His beating breast! Hear the dark temples ring
To groans and hymns of murderous sacrifice;
While the stern priest, the rites of horror done,
With hollow-echoing chaunt lifts up the heart
Of the last victim 'mid the yelling throng,
Quivering, and red, and reeking to the sun!
Reclaimed by gradual intercourse, his heart
Warmed with new sympathies, the forest-chief
Shall cast the bleeding hatchet to his gods
Of darkness, and one Lord of all adore--
Maker of heaven and earth.
Let it suffice,
He hath permitted EVIL for a while
To mingle its deep hues and sable shades
Amid life's fair perspective, as thou saw'st
Of late the blackening clouds; but in the end
All these shall roll away, and evening still
Come smilingly, while the great sun looks down
On the illumined scene. So Charity
Shall smile on all the earth, and Nature's God
Look down upon his works; and while far off
The shrieking night-fiends fly, one voice shall rise
From shore to shore, from isle to furthest isle--
Glory to God on high, and on earth peace,
Peace and good-will to men!
Thou rest in hope,
And Him with meekness and with trust adore!
He said, and spreading bright his ampler wing,
Flew to the heaven of heavens; the meek man bowed
Adoring, and, with pensive thoughts resigned,
Bent from the aching height his lonely way.
The Spirit Of Discovery By Sea - Book The Fourth
Stand on the gleaming Pharos, and aloud
Shout, Commerce, to the kingdoms of the earth;
Shout, for thy golden portals are set wide,
And all thy streamers o'er the surge, aloft,
In pomp triumphant wave. The weary way
That pale Nearchus passed, from creek to creek
Advancing slow, no longer bounds the track
Of the adventurous mariner, who steers
Steady, with eye intent upon the stars,
To Elam's echoing port. Meantime, more high
Aspiring, o'er the Western main her towers
Th' imperial city lifts, the central mart
Of nations, and beneath the calm clear sky,
At distance from the palmy marge, displays
Her clustering columns, whitening to the morn.
Damascus' fleece, Golconda's gems, are there.
Murmurs the haven with one ceaseless hum;
The hurrying camel's bell, the driver's song,
Along the sands resound. Tyre, art thou fall'n?
A prouder city crowns the inland sea,
Raised by his hand who smote thee; as if thus
His mighty mind were swayed to recompense
The evil of his march through cities stormed,
And regions wet with blood! and still had flowed
The tide of commerce through the destined track,
Traced by his mind sagacious, who surveyed
The world he conquered with a sage's eye,
As with a soldier's spirit; but a scene
More awful opens: ancient world, adieu!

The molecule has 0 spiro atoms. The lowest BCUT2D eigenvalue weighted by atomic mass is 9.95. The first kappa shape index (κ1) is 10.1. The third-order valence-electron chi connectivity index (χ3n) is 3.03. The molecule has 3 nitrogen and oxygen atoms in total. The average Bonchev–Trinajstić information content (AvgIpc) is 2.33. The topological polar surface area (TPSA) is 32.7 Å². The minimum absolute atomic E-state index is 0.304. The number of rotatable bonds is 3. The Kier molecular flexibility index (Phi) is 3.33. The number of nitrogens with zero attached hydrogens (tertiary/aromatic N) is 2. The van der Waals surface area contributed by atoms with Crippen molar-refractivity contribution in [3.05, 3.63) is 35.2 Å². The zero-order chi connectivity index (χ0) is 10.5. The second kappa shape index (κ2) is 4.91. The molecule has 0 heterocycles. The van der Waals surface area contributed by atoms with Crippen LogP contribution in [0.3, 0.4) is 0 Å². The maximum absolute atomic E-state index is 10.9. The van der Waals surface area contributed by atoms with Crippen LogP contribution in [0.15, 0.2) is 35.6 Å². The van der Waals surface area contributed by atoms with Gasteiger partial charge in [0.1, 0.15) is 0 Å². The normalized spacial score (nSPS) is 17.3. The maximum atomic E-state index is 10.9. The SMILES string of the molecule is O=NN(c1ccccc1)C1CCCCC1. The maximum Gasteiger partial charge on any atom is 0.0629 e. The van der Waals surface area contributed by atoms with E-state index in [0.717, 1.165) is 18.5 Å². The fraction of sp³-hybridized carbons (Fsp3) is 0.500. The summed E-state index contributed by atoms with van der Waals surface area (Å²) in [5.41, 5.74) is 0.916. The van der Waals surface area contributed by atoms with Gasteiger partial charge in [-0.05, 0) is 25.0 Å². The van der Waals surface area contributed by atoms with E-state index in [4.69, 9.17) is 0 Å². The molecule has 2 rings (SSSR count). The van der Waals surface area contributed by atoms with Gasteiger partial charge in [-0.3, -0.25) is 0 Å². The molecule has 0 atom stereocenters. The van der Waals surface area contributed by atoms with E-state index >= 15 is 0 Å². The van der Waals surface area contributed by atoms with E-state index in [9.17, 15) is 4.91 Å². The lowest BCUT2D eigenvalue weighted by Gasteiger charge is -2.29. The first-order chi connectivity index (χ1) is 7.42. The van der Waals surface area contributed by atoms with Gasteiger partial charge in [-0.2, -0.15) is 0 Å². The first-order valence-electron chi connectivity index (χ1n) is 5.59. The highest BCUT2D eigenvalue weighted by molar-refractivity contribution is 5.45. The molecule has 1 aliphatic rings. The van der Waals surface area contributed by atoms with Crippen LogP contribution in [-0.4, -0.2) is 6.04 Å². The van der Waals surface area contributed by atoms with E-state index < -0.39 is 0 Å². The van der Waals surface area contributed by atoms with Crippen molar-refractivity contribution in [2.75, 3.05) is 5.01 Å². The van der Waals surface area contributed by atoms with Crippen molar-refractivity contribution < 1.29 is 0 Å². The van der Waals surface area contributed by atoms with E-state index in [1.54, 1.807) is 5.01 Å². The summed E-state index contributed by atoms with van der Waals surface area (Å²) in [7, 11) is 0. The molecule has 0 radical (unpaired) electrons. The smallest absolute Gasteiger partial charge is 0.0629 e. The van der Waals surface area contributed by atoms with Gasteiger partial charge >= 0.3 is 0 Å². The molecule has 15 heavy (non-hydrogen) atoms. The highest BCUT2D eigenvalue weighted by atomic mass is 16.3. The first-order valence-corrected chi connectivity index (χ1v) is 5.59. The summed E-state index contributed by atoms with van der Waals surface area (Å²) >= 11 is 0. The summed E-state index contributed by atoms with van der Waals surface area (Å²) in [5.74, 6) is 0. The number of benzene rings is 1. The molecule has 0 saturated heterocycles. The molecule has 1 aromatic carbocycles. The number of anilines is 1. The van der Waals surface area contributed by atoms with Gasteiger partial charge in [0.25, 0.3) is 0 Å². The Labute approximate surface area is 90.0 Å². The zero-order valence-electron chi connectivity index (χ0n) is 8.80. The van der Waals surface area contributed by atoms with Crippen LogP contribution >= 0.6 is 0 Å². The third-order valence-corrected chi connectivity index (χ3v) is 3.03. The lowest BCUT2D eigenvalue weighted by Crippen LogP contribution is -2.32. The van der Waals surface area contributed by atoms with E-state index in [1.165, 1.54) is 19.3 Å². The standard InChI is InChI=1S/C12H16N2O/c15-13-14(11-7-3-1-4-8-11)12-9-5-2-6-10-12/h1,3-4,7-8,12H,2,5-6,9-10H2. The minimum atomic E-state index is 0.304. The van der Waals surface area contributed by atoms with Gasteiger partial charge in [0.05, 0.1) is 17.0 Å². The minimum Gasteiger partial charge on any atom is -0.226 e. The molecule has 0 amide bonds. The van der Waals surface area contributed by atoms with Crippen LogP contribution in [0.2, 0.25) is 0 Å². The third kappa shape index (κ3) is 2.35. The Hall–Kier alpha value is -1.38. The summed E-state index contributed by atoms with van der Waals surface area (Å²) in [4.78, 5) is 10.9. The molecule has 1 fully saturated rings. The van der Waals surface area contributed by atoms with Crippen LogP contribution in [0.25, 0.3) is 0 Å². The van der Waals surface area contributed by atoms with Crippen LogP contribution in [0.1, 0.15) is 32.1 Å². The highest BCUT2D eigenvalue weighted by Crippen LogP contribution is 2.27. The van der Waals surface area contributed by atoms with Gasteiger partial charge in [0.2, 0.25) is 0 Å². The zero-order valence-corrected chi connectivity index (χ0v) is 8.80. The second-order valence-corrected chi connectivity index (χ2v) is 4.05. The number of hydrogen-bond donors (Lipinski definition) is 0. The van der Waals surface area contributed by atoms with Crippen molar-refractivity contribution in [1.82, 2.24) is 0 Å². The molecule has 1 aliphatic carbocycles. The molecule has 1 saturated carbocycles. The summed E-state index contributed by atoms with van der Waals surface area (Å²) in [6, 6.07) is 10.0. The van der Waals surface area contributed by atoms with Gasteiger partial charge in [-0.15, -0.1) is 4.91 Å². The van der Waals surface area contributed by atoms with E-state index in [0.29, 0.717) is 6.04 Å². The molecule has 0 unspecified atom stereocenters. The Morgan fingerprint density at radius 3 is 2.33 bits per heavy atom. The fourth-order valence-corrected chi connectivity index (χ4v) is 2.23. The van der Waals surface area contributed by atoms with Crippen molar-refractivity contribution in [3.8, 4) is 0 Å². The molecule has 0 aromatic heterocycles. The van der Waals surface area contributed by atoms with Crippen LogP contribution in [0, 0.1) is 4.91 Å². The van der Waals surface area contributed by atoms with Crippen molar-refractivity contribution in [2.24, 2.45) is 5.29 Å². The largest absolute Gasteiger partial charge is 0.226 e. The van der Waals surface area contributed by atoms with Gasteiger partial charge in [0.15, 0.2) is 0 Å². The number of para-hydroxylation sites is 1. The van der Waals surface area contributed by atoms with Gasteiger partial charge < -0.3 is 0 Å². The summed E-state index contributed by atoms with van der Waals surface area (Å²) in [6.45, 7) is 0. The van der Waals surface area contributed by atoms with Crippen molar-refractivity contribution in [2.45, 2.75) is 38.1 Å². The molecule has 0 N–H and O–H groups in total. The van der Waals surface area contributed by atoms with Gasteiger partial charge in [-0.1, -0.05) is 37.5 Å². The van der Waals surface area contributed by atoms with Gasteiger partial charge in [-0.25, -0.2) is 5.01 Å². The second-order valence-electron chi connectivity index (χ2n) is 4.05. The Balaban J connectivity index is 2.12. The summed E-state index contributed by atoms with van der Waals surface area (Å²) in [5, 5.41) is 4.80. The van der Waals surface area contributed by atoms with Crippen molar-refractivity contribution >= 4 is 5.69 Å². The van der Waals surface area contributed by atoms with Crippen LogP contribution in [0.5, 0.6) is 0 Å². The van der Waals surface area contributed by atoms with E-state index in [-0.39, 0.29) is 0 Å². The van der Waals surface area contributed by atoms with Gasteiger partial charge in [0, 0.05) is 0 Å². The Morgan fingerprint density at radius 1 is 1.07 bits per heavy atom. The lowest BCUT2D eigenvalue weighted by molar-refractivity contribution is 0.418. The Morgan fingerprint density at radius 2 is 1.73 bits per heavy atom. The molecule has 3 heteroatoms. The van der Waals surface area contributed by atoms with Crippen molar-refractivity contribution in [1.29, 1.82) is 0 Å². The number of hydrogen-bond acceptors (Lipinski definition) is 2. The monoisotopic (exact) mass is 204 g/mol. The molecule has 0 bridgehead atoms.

Adieu, cloud-piercing pillars, erst its bounds;
And thou, whose aged head once seemed to prop
The heavens, huge Atlas, sinking fast, adieu!
What though the seas with wilder fury rave,
Through their deserted realm; though the dread Cape,
Sole-frowning o'er the war of waves below,
That bar the seaman's search, horrid in air
Appear with giant amplitude; his head
Shrouded in clouds, the tempest at his feet,
And standing thus terrific, seem to say,
Incensed--Approach who dare! What though the fears
Of superstition people the vexed space
With spirits unblessed, that lamentations make
To the sad surge beyond--yet Enterprise,
Not now a darkling Cyclop on the sands
Striding, but led by Science, and advanced
To a more awful height, on the wide scene
Looks down commanding.
Does a shuddering thought
Of danger start, as the tumultuous sea
Tosses below! Calm Science, with a smile,
Displays the wondrous index, that still points,
With nice vibration tremulous, to the Pole.
And such, she whispers, is the just man's hope
In this tempestuous scene of human things;
Even as the constant needle to the North
Still points; so Piety and meek-eyed Faith
Direct, though trembling oft, their constant gaze
Heavenward, as to their lasting home, nor fear
The night, fast closing on their earthly way.
And guided by this index, thou shall pass
The world of seas secure. Far from all land,
Where not a sea-bird wanders; where nor star,
Nor moon appears, nor the bright noonday sun,
Safe in the wildering storm, as when the breeze
Of summer gently blows; through day, through night,
Where sink the well-known stars, and others rise
Slow from the South, the victor bark shall ride.
Henry! thy ardent mind first pierced the gloom
Of dark disastrous ignorance, that sat